At this point in her article, I think she misses the whole point of the message. She writes: I don’t know what prompted Hybels to diverge from the market-tested optimism that day, but it was a powerful sermon – people at Moody were talking about it all week. At the time, I didn’t appreciate just how radical it was. In speaking about his own capacity for revenge and hatred, he had opened up a possibility, a way of talking about evil that felt relevant and transformative. It wasn’t fire and brimstone; it wasn’t condemning the sinner as some degenerate Other. Rather, he was challenging his congregation to exercise empathy in a way that Jesus might have, suggesting that he among us without sin should cast the first stone.

Here’s what get’s me: Each of us has evil in us. That was my point earlier when I asked if you’ve ever felt bothered by being one-upped. If you’ve ever felt jealousy toward another or if you’ve ever coveted someone else’s position or place. In her article, she acknowledges the evil within. But, instead of seeing the salvation from this human condition she explains it away.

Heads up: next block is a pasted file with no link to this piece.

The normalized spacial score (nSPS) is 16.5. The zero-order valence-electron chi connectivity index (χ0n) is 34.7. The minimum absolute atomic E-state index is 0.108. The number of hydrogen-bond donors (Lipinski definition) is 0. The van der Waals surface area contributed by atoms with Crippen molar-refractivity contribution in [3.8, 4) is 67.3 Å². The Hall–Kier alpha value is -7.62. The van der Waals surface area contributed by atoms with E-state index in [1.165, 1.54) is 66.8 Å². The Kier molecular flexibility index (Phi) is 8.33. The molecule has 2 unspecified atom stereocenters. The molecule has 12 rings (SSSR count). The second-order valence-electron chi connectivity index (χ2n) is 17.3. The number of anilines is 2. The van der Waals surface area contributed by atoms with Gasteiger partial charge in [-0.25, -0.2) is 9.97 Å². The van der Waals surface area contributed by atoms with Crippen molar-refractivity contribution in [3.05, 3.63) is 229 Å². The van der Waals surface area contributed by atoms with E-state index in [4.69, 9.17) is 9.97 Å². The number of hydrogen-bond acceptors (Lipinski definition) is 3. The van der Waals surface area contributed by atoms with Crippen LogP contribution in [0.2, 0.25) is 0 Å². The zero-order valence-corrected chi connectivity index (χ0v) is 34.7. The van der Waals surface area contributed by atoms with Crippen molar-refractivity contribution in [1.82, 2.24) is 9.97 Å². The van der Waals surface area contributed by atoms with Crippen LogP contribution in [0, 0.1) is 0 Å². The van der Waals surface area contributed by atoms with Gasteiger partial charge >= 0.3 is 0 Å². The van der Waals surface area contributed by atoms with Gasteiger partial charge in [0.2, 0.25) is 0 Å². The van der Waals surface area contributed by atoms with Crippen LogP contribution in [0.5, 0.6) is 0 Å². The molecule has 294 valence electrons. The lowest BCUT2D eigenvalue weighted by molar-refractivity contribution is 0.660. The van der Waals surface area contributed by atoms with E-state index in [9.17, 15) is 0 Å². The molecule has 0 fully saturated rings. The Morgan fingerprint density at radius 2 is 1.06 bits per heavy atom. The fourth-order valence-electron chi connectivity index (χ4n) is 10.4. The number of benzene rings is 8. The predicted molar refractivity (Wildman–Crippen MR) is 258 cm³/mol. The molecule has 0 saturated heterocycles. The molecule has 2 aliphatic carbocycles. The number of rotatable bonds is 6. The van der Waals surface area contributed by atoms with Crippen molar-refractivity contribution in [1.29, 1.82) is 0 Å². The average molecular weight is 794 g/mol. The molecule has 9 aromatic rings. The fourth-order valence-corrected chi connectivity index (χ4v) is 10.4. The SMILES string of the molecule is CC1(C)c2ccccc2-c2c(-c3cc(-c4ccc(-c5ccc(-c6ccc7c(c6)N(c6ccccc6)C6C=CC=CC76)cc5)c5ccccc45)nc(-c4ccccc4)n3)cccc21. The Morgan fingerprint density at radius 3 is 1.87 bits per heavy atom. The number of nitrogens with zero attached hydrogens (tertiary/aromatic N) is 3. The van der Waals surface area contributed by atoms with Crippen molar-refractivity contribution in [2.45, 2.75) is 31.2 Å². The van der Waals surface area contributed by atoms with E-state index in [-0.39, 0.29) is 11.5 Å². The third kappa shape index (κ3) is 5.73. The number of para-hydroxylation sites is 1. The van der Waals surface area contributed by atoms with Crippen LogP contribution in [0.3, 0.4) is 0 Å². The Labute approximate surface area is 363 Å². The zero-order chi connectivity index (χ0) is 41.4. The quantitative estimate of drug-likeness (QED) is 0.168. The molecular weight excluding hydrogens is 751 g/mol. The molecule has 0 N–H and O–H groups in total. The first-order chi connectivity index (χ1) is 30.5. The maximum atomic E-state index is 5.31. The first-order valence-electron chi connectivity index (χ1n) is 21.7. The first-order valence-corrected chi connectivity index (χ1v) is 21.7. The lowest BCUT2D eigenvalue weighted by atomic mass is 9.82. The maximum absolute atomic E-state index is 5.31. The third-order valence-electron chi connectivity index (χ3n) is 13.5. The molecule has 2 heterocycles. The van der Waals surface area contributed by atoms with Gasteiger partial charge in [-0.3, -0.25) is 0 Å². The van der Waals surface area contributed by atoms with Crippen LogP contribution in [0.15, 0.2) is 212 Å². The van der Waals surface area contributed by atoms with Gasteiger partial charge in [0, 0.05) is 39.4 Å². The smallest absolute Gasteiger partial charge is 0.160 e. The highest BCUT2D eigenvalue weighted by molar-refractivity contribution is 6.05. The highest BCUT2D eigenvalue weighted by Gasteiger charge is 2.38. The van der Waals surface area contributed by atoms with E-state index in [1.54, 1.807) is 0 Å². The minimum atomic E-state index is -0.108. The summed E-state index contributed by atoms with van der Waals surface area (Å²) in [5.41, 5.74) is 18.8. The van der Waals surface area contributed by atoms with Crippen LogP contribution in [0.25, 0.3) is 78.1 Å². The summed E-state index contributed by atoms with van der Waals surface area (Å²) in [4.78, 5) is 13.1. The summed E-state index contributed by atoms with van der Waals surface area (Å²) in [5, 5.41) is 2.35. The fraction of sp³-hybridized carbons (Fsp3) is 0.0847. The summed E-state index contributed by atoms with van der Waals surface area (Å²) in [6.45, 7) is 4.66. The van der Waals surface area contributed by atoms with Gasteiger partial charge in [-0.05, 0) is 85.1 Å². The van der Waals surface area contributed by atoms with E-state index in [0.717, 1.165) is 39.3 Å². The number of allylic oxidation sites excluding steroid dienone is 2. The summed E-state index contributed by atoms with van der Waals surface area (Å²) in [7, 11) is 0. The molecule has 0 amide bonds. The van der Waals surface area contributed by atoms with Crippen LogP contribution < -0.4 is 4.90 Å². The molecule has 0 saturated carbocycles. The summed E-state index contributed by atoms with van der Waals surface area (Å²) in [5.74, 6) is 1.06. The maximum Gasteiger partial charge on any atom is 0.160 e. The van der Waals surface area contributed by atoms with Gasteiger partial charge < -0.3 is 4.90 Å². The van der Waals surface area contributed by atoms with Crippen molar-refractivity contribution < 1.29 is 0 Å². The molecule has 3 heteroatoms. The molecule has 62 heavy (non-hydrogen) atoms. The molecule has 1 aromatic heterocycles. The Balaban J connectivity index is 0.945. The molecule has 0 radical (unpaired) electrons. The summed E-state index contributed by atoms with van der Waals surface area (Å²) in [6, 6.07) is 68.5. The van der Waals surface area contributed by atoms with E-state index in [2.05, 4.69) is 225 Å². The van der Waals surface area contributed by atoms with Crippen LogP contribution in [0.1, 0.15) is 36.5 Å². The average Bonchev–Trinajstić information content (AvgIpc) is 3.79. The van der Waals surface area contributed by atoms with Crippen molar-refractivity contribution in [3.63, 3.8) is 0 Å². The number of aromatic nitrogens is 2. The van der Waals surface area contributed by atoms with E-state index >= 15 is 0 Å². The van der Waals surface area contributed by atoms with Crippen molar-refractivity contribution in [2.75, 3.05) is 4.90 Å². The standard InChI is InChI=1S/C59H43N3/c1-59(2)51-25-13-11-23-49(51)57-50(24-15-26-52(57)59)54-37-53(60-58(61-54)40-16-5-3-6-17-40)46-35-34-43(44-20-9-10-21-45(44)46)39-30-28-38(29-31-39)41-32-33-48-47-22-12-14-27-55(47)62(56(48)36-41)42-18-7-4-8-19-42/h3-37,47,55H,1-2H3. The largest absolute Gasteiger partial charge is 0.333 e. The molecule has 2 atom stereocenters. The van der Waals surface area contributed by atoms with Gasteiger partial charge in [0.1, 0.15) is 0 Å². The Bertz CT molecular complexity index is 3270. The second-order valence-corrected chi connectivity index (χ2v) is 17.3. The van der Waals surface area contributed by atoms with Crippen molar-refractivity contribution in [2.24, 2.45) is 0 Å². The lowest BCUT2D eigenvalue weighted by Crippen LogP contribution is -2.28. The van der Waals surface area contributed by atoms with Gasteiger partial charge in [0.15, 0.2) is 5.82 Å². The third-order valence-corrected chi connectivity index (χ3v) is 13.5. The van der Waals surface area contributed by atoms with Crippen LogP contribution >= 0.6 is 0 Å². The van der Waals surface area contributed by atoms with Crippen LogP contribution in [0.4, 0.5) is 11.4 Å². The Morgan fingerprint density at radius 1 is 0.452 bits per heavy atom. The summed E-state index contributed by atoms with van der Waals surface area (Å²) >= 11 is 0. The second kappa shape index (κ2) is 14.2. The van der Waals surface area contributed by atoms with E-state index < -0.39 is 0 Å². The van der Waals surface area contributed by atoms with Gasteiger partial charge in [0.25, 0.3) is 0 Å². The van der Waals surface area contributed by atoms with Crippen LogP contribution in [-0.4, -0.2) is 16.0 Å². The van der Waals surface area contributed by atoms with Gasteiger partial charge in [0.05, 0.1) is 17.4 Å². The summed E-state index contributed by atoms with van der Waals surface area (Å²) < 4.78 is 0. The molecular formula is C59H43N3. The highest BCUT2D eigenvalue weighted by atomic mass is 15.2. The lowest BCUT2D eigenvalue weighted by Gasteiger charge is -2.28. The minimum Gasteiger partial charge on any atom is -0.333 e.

Part of what made church such a powerful experience for me as a child and a young adult was that it was the one place where my own faults and failings were recognised and accepted, where people referred to themselves affectionately as “sinners”, where it was taken as a given that the person standing in the pews beside you was morally fallible, but still you held hands and lifted your voice with hers as you worshipped in song. This camaraderie came from a collective understanding of evil – a belief that each person harboured within them a potential for sin and deserved, despite it, divine grace.